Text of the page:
Now the real question is what makes an ideology “conservative” or “liberal”? right wing or left wing? The cause of most confusion about the subject is the mistake people make when defining these terms. There is an assumption that the word “conservative” is synonymous to “right wing” and “liberal” is the same as “left wing”. We need to understand that the words “conservative” and “liberal” are relative terms. For example, the conservative Confucians in ancient China were against trade with the West, but conservative Americans are in favor of free trade. In communist countries rightist ideologies are not considered “conservative” and big government is not considered “liberal”, it’s the other way around. Maybe we should reconsider our traditional view of a “linear” shaped politics. A more accurate representation I believe is a circle, that if you go too far to the left you get to the right and vice versa. This means that a person’s political persuasion is not a matter of distance but a mater of direction, we may have to take a second look of what it means for someone to be in the “far left” or “far right”, an expression traditionally used to paint the opposing ideology as belonging to the extreme.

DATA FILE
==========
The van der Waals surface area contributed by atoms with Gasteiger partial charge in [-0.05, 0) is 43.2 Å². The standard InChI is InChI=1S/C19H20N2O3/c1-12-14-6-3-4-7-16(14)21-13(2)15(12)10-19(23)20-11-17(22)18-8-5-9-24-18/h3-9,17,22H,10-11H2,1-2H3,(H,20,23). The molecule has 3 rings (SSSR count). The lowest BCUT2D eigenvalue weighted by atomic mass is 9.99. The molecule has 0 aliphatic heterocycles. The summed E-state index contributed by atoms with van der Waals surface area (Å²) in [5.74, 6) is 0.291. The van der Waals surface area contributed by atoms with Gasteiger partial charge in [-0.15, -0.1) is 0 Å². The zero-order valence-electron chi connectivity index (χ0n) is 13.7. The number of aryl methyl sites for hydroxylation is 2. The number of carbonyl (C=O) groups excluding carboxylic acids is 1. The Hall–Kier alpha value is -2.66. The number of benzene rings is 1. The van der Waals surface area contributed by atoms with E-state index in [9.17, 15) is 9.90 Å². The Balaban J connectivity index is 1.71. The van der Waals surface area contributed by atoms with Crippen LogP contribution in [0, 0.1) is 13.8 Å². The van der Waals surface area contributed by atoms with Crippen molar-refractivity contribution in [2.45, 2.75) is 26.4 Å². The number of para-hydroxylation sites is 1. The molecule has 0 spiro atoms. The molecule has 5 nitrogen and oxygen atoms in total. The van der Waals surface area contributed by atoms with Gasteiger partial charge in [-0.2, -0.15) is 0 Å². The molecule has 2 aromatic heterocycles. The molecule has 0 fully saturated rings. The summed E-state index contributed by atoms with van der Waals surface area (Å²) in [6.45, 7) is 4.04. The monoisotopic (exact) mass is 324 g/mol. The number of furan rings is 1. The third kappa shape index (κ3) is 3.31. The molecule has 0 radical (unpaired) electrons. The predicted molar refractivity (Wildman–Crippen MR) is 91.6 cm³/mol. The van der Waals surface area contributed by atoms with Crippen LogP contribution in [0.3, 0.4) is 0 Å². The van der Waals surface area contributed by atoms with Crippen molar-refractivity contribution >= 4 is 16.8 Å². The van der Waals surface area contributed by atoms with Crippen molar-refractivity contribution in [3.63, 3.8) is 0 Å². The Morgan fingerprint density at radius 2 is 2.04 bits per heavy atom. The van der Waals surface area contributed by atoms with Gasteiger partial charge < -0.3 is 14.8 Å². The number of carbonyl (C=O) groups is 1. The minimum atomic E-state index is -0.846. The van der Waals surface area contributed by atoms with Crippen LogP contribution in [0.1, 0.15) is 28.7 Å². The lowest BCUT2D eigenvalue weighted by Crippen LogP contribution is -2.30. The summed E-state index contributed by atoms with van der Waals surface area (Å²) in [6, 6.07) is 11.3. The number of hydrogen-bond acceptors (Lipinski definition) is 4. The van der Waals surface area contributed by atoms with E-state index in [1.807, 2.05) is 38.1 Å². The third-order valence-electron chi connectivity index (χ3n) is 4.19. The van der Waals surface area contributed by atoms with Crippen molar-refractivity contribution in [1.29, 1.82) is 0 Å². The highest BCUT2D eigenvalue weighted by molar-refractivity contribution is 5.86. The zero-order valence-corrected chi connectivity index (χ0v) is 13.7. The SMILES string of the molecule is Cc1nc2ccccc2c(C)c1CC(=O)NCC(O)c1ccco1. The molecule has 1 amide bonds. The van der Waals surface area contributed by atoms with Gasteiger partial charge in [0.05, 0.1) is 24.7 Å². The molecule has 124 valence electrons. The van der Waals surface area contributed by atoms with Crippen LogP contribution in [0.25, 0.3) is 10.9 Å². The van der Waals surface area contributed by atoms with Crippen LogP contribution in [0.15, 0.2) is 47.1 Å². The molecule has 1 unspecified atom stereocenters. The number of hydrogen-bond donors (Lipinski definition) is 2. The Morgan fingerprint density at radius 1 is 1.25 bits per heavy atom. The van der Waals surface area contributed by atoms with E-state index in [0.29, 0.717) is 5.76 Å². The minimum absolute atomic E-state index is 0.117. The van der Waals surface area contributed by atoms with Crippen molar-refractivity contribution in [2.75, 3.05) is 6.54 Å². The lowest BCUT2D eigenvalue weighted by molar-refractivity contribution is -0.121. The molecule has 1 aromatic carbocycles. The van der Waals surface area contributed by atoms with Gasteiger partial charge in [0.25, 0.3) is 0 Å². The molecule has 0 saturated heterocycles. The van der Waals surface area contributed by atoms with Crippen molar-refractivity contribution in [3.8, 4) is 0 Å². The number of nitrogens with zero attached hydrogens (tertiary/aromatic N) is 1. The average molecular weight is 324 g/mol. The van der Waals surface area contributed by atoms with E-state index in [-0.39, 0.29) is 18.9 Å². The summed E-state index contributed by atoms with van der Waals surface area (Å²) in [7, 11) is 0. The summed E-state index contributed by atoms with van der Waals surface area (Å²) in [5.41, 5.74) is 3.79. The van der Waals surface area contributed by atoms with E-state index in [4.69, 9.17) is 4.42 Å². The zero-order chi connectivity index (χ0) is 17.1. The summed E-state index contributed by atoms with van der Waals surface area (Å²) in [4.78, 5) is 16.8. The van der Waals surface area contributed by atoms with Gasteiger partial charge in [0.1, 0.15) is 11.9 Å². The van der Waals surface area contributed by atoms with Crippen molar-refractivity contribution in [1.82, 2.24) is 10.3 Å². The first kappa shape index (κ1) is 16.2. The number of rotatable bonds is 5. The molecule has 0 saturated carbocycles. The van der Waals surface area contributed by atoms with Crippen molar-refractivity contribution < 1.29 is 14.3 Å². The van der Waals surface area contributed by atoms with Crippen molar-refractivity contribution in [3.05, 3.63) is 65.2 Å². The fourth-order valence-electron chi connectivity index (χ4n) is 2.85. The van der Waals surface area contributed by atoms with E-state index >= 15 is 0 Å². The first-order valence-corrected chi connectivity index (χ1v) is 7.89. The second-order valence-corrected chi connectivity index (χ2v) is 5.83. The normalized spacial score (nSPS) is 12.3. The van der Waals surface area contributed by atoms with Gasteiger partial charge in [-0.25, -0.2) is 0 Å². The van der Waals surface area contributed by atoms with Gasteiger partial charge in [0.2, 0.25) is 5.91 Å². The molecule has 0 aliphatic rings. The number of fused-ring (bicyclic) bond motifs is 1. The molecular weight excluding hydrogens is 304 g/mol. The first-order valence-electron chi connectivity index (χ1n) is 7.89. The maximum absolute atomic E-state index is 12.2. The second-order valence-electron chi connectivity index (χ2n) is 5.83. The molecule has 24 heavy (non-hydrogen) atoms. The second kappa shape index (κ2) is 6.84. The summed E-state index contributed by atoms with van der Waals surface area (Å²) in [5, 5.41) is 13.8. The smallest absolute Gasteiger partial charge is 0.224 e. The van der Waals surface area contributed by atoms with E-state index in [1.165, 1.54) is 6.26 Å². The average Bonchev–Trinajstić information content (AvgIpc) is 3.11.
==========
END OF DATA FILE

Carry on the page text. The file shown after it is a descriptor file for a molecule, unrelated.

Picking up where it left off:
Today we see an America bitterly divided among ideological lines. The rise of new powers such as China, the European Union, and India have inadvertently triggered the resurgence of nationalism on America’s political right, and isolationism on the left. The result would be either military adventurism or trade wars depending on which political party has dominance. Fortunately the growing strength of independent voters is putting a check on the country’s march to either side. We may always complain about the “do nothing congress” or of a President “flip-flopping” in his attempt to achieve compromise, but this is the true genius of America. Our founding fathers made sure that no one individual or political party would have complete control. After 234 years their decisions are still reshaping our politics, the question now is what shape will it take in the future?

1 comment:

Anonymous said...

Given that the economy is in recovery, the handling of the Egyptian crisis, and the veering of the Republicans to the extreme rigth, Obama will probably win another term.